7 Blog Posts You Didn’t Read — But Should — in 2013

If I’ve learned anything in my four years managing CI’s blog, it’s this: blog views can be unpredictable. Obviously good content is crucial, but sometimes a great post — one that’s interesting, timely and a unique source of information on an important issue — just doesn’t get the attention I’m hoping it will.

island near Samoa

Aerial view of an island near Samoa. (© CI/photo by Haroldo Castro)

As a follow-up to last week’s list of our 10 most popular blogs of 2013, here are seven posts you may have missed this year — blogs that may give you a little more insight into the many ways in which the health of nature (or lack thereof) impacts all our lives.

1. In Samoa and Fiji, Natural Forests Help Limit Cyclone Damage Before Typhoon Haiyan, there was Cyclone Evan, which devastated several Pacific islands in late 2012. For Fiji, things might have been worse if the country’s forests hadn’t been as well preserved.

2. 4 Ways Dwindling Natural Resources Could Lead to Conflict From freshwater access to the link between overfishing and piracy, there’s a direct connection between the health of nature and global security.

3. Why Monkeys Matter: Q&A with Stephen Nash, Wildlife Artist Stephen Nash’s career as a scientific illustrator may seem obsolete in the modern world of photography, but his works continue to play an important role in documenting the planet’s primate species.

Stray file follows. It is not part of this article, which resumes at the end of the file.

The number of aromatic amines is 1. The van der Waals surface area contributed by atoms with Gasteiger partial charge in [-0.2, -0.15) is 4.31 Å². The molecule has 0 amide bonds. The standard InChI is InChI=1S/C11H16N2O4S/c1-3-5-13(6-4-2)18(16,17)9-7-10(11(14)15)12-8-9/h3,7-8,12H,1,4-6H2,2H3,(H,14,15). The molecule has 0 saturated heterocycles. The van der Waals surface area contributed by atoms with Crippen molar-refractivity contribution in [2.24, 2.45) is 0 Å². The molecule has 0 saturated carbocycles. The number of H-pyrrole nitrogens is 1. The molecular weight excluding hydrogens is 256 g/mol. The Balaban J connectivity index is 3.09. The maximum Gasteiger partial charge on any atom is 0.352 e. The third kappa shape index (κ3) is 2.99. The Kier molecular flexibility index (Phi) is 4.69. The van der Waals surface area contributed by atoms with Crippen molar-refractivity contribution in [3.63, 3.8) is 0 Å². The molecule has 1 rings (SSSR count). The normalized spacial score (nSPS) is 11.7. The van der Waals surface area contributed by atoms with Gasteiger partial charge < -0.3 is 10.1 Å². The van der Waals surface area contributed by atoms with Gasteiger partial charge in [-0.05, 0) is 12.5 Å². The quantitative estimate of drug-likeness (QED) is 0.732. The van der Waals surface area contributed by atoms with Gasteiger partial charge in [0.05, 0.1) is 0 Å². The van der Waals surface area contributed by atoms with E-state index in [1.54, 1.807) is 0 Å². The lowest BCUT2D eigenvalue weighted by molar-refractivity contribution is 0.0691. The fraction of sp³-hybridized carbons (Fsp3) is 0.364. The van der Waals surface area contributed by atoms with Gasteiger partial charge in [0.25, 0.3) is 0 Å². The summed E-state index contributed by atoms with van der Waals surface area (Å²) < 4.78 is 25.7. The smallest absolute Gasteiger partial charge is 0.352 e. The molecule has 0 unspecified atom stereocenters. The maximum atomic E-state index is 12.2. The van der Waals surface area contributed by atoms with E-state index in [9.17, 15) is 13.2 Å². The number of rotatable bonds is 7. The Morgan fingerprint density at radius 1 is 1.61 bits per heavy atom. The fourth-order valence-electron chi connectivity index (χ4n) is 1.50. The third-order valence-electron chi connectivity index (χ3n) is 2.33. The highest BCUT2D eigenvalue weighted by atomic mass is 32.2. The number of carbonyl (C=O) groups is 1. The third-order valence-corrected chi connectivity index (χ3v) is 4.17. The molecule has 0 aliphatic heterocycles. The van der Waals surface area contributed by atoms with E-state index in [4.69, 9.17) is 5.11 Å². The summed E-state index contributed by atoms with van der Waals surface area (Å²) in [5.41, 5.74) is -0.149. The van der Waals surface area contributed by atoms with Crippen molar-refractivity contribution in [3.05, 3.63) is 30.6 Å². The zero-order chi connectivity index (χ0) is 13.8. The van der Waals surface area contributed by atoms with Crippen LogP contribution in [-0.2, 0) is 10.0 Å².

4. 5 Years Later, Peruvian Farmers Reveal New Attitudes Toward Forest Protection Margarita Mora is struck by how much has changed in Peru’s Alto Mayo region since her last visit.

5. Colombian Communities Shift From Sea Turtle Predators to Guardians How a conservation agreement has helped two Wayuu communities change the way they think about sea turtles.

6. 10 Indigenous Peoples’ Victories to Celebrate In honor of the 10th anniversary of CI’s Indigenous and Traditional Peoples Program, we share a few of the milestones with which we’ve been privileged to be involved.

7. Fighting Off the Desert in South Africa’s Succulent Karoo A sheep farmer’s daughter, Malinda Gardiner reflects on the challenges of herding on pastureland where “an acre lost to desertification is an acre virtually lost forever.”

Molly Bergen is the senior managing editor of Human Nature. 


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